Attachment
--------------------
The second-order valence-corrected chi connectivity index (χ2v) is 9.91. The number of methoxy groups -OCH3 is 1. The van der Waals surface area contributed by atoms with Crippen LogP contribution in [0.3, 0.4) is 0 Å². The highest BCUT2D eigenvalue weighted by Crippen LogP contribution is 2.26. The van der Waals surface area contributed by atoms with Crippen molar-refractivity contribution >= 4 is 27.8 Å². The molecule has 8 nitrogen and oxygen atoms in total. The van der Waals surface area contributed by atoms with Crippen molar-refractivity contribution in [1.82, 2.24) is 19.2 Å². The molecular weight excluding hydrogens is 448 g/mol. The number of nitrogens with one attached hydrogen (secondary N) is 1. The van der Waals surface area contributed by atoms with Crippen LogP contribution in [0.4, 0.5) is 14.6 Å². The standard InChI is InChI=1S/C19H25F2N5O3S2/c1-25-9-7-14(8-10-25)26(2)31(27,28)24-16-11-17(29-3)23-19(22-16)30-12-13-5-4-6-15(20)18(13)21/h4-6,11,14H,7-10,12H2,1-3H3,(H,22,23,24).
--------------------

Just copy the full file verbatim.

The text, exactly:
The second-order valence-corrected chi connectivity index (χ2v) is 9.91. The number of methoxy groups -OCH3 is 1. The van der Waals surface area contributed by atoms with Crippen LogP contribution in [0.3, 0.4) is 0 Å². The highest BCUT2D eigenvalue weighted by Crippen LogP contribution is 2.26. The van der Waals surface area contributed by atoms with Crippen molar-refractivity contribution >= 4 is 27.8 Å². The molecule has 8 nitrogen and oxygen atoms in total. The van der Waals surface area contributed by atoms with Crippen molar-refractivity contribution in [1.82, 2.24) is 19.2 Å². The molecular weight excluding hydrogens is 448 g/mol. The number of nitrogens with one attached hydrogen (secondary N) is 1. The van der Waals surface area contributed by atoms with Crippen LogP contribution in [0.4, 0.5) is 14.6 Å². The standard InChI is InChI=1S/C19H25F2N5O3S2/c1-25-9-7-14(8-10-25)26(2)31(27,28)24-16-11-17(29-3)23-19(22-16)30-12-13-5-4-6-15(20)18(13)21/h4-6,11,14H,7-10,12H2,1-3H3,(H,22,23,24).